Power Ranking the Baltimore Orioles General Manager Candidates
After four seasons and very few victories, Andy MacPhail will be handing over the reigns to...who?
Let me begin this slideshow with a disclaimer.
Most, if not all, of these guys are way too smart to subject themselves to the kind of torture they would likely endure as the general manager of the Baltimore Orioles.
Whew! Now that that's out of the way...
While it may not necessarily be the best job out there, the Baltimore Orioles happen to be in the market for a general manager. In case you hadn't noticed (and let's be honest, anyone who isn't a die-hard Orioles fan didn't) Andy MacPhail quietly stepped down last week after putting up with the head job as long as he could stomach...four seasons.
In those four-plus years MacPhail, a front-office legend responsible for bringing home two World Series championships to Minnesota, managed to oversee just 268 victories, or an average of 67 wins per season. Under his watch, the Orioles never finished outside of last-place in the A.L. East and blew through three managers, three pitching coaches and numerous washed up veterans.
So, now the unenviable task of replacing MacPhail begins. As if the quest wasn't difficult enough, let's just take a moment to examine all of the tasks awaiting the new hire...
Welcome to the SUCK!
Just off the top of my head, here are the major issues awaiting whoever the Orioles brass (aka Peter Angelos) finds to replace MacPhail
- Replacing the recently departed Joe Jordan, who served as the Director of Amateur Scouting for the past seven years. Jordan was offered a promotion to Director of Player Development with the Phillies and let's be honest, who wouldn't take that job? Jordan was responsible for selecting Matt Wieters, Brian Matusz, Zach Britton, Jake Arrieta, Manny Machado and Dylan Bundy.
- Bringing in some bona-fide Major League starting pitchers, as in some players who will not just serve as mentors to the numerous "Baby Birds," but who will also challenge for long-term roles with the team. The Orioles pitching staff hasn't compiled a team ERA under 4.60 since 2002 and has gone over 5.00 four of the past six seasons.
- Finding a legitimate middle-of-the-order bat capable of driving in runs. Preferably someone who can hit higher than .220 for an entire season and not strike out over 200 times. Only five players since 2001 (Jay Gibbons, Nick Markakis, Melvin Mora, Aubrey Huff and Miguel Tejada) have driven in more than 100 runs for the Orioles since 2001.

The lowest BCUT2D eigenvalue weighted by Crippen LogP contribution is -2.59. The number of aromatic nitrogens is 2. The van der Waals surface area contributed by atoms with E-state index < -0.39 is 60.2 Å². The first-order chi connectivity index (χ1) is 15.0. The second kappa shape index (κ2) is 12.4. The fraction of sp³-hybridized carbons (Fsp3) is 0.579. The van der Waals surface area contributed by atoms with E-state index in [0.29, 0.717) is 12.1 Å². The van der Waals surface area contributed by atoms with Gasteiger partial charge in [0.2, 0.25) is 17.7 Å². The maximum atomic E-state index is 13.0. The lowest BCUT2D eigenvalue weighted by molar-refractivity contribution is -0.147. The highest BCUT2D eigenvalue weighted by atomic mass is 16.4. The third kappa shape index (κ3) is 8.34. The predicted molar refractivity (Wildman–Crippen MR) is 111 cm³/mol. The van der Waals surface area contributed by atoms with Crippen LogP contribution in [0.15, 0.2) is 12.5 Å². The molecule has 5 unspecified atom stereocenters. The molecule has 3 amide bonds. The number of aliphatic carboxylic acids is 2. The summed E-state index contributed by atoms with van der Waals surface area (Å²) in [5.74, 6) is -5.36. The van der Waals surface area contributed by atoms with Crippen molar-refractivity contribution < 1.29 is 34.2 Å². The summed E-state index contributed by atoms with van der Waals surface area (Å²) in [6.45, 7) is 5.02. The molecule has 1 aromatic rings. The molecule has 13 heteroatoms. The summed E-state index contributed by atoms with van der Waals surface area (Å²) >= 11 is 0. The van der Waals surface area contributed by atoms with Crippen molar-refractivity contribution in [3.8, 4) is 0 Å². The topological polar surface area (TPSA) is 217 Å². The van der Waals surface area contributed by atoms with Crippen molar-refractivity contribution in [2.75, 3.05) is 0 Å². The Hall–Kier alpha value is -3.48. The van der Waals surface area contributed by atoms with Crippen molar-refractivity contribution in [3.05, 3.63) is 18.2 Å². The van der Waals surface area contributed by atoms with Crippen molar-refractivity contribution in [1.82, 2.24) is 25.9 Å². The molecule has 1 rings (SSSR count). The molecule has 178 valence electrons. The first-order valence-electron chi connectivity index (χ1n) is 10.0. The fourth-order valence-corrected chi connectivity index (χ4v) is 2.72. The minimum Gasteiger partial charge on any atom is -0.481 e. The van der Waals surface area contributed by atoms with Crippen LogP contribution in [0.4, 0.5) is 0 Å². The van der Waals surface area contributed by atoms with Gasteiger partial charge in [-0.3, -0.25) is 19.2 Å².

- Improving a farm system that ranked 21st among 30 teams in last year's Baseball America Organizational Talent Rankings. After graduating so much talent to the Majors over the past three seasons, there remains little left in the system, and those talented pieces (Machado, Bundy and Schoop) are all playing in the lower levels of the minors, or in Bundy's case, have yet to make their pro debut.
- Figure out what the heck to do with Brian Roberts. The gritty second baseman signed a contract extension back in 2009 that will keep him in an Orioles uniform, or at the very least an Orioles run rehab facility, until 2014.
Unfortunately, since signing that deal, Roberts has only appeared in 257 games for the O's, and he hasn't played in more than 60 since 2009. Along the way, he's been sidelined with back issues, migraines and abdominal strains. The team has several in-house options, including Robert Andino, who hit .263 with 22 doubles and 13 steals in limited playing time, and Ryan Adams, who hit .281 in less than 100 at-bats.
- And last but not least, put a grinding halt to 14 consecutive losing seasons, one of the longest runs in major sports history, while playing in the toughest division in baseball, a division where 81 victories was only good enough for fourth-place, and working under the most difficult owner in the current sports landscape (now that Al Davis has died).
And now...for the candidates.
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Ricciardi is currently a special assistant to the general manager of the New York Mets, Sandy Alderson, but before that he was the general manager of the Toronto Blue Jays for eight seasons (2002-09).
During that run, Ricciardi put together four squads with winning records, but due to the difficult nature of the A.L. East, his best year was a second-place finish in 2006. His clubs finished third four times, fourth twice and in dead-last just once.
While his tenure in Toronto was generally considered a successful run, his failures and misfires seemed to garner more attention than his successes. Despite signing both A.J. Burnett and B.J. Ryan to deals and keeping Roy Halladay in a Blue Jays uniform until his final days, he'll most likely be remembered for ludicrous deals for aging veterans like Frank Thomas, Troy Glaus and Royce Clayton.
One trait that might interest the Orioles is Ricciardi's ability to build a pitching staff. He put together a rag-tag group of guys that ended up winning the team ERA title in 2008, his second-to-last season in charge. He also coaxed tremendous campaigns out of journeymen like Miguel Batista, Ted Lilly, Cory Lidle, Casey Janssen and Gustavo Chacin.
And a few that might not include questions about Ricciardi's trustworthiness, his combative nature, and his failure to see the potential in future staff ace Chris Carpenter, who he let walk after the 2002 season.
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Like Ricciardi, Byrnes is another hot-shot, formerly terminated GM looking to get back into the driver's seat of a franchise.